It could not be real, because I had just summoned exceptional strength and coherence to bring myself to standing on one leg, using only one leg.

Coherence is a key concept here.

Yoga means “to yoke” or “to unite.” It means union. I practice yoga to gain a sense of coherence. When I practice regularly, it is literally a practice of “pulling myself together.”

I need this practice, because I tend to scatter and dissociate—to leave my body. This is what happens when I feel fear and then begin to collapse. I need to practice coherence.

I need to practice embodiment.

I need to practice willing myself to stand again and again—pushing through the wobble— because this is a practice for finding my inner strength and resiliency day after day, time after time.

In astrological terms, we might say that I have some issues with Saturn. Saturn sits in my first house, hovering just above Venus. This means not only does it influence my identity and the way I see the world and the world sees me, but it also has, at least up until this point in my life, been experienced as a restriction to expressing my Venus—love, money, and most importantly, self-esteem.

While Saturn above Venus in my first house has come through in positive ways in my life (for a long time, I was dedicated to a two-hour daily dance practice), it has also shown up as abusive and controlling relationships that have led to trauma, depression, and PTSD.

The thing is, we all in some way, at some point, have to deal with Saturn. We have to deal with those energies in our lives that it represents. (Globally, we are all getting a big dose of Saturn right now.)

We have to learn boundaries and discipline.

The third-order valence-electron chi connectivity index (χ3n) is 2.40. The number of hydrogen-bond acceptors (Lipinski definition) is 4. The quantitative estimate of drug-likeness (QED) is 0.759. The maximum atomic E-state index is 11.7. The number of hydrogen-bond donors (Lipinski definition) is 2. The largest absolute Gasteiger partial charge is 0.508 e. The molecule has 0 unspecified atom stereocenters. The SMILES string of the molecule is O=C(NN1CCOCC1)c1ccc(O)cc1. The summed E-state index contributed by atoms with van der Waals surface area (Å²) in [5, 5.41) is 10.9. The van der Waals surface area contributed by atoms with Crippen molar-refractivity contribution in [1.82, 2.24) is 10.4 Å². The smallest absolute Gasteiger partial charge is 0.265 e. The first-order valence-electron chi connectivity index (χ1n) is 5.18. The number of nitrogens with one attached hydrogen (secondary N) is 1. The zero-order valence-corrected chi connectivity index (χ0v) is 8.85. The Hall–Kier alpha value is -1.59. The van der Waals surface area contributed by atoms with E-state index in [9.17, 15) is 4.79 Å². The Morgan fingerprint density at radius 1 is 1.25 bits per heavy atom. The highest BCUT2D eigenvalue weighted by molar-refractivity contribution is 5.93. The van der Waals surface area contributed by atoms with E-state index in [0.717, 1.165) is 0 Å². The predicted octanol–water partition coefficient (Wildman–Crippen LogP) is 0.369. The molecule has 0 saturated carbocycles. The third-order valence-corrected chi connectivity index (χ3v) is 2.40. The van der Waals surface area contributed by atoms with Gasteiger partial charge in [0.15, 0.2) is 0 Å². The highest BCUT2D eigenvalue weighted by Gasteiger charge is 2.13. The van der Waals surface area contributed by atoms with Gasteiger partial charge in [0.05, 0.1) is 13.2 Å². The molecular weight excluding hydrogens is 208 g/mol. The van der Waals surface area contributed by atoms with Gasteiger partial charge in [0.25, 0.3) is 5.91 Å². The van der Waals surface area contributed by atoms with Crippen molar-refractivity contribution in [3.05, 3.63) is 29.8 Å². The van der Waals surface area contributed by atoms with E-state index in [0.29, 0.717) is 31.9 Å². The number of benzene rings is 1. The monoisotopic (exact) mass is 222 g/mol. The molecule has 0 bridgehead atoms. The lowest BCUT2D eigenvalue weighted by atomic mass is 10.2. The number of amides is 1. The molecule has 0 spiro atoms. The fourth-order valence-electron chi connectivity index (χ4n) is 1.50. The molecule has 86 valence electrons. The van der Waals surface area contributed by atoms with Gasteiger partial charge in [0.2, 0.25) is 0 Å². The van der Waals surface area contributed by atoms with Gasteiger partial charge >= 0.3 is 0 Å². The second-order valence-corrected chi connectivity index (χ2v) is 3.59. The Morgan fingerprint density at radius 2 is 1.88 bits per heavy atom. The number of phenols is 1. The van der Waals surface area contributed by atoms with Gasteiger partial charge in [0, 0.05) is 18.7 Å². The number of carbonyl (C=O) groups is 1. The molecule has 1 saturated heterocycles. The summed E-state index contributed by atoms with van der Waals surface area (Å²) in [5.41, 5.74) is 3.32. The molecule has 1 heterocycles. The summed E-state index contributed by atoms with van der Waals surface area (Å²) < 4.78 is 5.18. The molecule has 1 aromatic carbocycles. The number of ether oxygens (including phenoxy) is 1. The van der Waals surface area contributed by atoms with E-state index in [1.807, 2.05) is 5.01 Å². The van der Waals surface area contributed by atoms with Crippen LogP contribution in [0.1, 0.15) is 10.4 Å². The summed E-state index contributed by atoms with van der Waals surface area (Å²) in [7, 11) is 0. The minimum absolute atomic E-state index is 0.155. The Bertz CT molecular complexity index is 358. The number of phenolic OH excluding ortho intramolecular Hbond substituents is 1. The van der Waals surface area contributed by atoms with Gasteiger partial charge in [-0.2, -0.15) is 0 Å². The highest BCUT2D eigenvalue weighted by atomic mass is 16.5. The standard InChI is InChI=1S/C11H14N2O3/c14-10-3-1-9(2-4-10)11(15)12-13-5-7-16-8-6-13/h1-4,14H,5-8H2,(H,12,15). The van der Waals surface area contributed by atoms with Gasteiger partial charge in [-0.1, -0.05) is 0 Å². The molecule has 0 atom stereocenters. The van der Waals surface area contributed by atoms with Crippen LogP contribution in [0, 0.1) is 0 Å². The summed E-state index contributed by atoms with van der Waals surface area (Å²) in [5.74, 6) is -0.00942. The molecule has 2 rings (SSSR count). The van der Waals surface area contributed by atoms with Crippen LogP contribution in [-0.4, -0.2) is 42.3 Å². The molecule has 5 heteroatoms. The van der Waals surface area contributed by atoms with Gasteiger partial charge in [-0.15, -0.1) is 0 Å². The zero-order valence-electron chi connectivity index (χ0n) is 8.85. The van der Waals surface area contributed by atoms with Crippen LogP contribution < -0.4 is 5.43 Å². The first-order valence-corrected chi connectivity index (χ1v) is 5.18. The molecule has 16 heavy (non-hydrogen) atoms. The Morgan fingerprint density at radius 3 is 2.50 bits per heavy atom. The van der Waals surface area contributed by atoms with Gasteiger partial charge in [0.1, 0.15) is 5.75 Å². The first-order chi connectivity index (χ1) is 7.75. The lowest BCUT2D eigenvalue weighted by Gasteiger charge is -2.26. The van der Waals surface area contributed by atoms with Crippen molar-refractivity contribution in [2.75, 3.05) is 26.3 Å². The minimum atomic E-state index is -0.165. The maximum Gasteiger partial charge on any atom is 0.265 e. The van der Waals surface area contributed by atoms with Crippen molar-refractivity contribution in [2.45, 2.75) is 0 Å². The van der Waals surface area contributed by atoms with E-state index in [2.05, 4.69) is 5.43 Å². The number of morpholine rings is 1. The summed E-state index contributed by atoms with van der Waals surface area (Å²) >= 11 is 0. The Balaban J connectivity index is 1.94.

We have to take responsibility for ourselves and our lives. We have to become our own authorities. We have to face the hard parts and the challenges, and find the inner strength to push through and rise above.

The good news is there is always room for growth and transformation.

The blueprint of our souls at birth is what it is—but we are all born with the creative power to transform our relationship with these energetic dynamics, and turn our challenges and limitations into gifts.

As I deepen my yoga practice, I realize that yoga is an amazing tool for working with Saturn in our lives. Saturn is about showing up in a meaningful way. It’s about karma and consequences. Saturn also rules bones, skin, and teeth (again, structure and boundaries).

When we practice yoga, we practice showing up, we practice self-awareness, we practice discipline. When we practice yoga, we practice being with what is, and finding space where it feels like there is none.

When we practice yoga, we practice finding a balance between strength and flexibility. When we practice yoga, we practice alignment—within ourselves structurally, and with what is outside of us.

When we practice yoga, we practice the art of coherence and pulling ourselves together—we practice the union and yoking of all the fragmented pieces of ourselves.

When we practice these things, we practice honing a fierce inner strength that breeds a resiliency within us that is absolutely unshakable. When we practice these things, we are practicing the magic that is becoming a force of nature, so that we may withstand whatever nature may throw at us. When we practice these things, we practice reconnecting with our inner sovereignty.

Practicing these things is practicing the art of consciously creating ourselves and our relationship to the world—it is practicing the art of consciously creating life.

~